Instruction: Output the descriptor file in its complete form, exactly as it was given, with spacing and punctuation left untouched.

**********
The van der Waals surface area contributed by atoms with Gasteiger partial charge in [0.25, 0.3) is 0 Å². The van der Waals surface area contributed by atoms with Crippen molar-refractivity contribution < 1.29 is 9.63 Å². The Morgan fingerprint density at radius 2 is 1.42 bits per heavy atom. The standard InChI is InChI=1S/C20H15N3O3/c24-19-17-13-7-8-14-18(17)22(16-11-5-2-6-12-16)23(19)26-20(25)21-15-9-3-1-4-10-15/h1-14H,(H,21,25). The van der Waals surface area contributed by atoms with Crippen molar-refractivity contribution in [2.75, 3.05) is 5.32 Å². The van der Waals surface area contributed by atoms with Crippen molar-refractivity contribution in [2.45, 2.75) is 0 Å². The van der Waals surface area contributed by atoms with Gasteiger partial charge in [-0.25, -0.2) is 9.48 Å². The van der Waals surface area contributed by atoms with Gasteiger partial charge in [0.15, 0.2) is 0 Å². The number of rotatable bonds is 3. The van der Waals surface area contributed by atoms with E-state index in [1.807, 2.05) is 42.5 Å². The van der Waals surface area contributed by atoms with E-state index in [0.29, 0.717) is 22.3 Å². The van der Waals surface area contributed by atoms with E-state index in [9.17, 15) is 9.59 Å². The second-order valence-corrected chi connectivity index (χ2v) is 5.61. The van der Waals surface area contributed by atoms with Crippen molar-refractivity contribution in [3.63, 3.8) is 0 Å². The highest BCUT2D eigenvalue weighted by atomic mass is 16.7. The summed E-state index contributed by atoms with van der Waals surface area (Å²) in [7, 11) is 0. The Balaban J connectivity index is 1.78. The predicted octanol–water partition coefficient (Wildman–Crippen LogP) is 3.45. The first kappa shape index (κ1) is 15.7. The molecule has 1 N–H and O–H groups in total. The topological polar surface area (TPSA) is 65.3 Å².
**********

The van der Waals surface area contributed by atoms with Gasteiger partial charge in [0.25, 0.3) is 0 Å². The van der Waals surface area contributed by atoms with Crippen molar-refractivity contribution < 1.29 is 9.63 Å². The Morgan fingerprint density at radius 2 is 1.42 bits per heavy atom. The standard InChI is InChI=1S/C20H15N3O3/c24-19-17-13-7-8-14-18(17)22(16-11-5-2-6-12-16)23(19)26-20(25)21-15-9-3-1-4-10-15/h1-14H,(H,21,25). The van der Waals surface area contributed by atoms with Crippen molar-refractivity contribution in [2.75, 3.05) is 5.32 Å². The van der Waals surface area contributed by atoms with Crippen molar-refractivity contribution in [2.45, 2.75) is 0 Å². The van der Waals surface area contributed by atoms with Gasteiger partial charge in [-0.25, -0.2) is 9.48 Å². The van der Waals surface area contributed by atoms with Gasteiger partial charge in [0.15, 0.2) is 0 Å². The number of rotatable bonds is 3. The van der Waals surface area contributed by atoms with E-state index in [1.807, 2.05) is 42.5 Å². The van der Waals surface area contributed by atoms with E-state index in [0.29, 0.717) is 22.3 Å². The van der Waals surface area contributed by atoms with E-state index in [9.17, 15) is 9.59 Å². The second-order valence-corrected chi connectivity index (χ2v) is 5.61. The van der Waals surface area contributed by atoms with Crippen molar-refractivity contribution in [3.63, 3.8) is 0 Å². The highest BCUT2D eigenvalue weighted by atomic mass is 16.7. The summed E-state index contributed by atoms with van der Waals surface area (Å²) in [7, 11) is 0. The Balaban J connectivity index is 1.78. The predicted octanol–water partition coefficient (Wildman–Crippen LogP) is 3.45. The first kappa shape index (κ1) is 15.7. The molecule has 1 N–H and O–H groups in total. The topological polar surface area (TPSA) is 65.3 Å².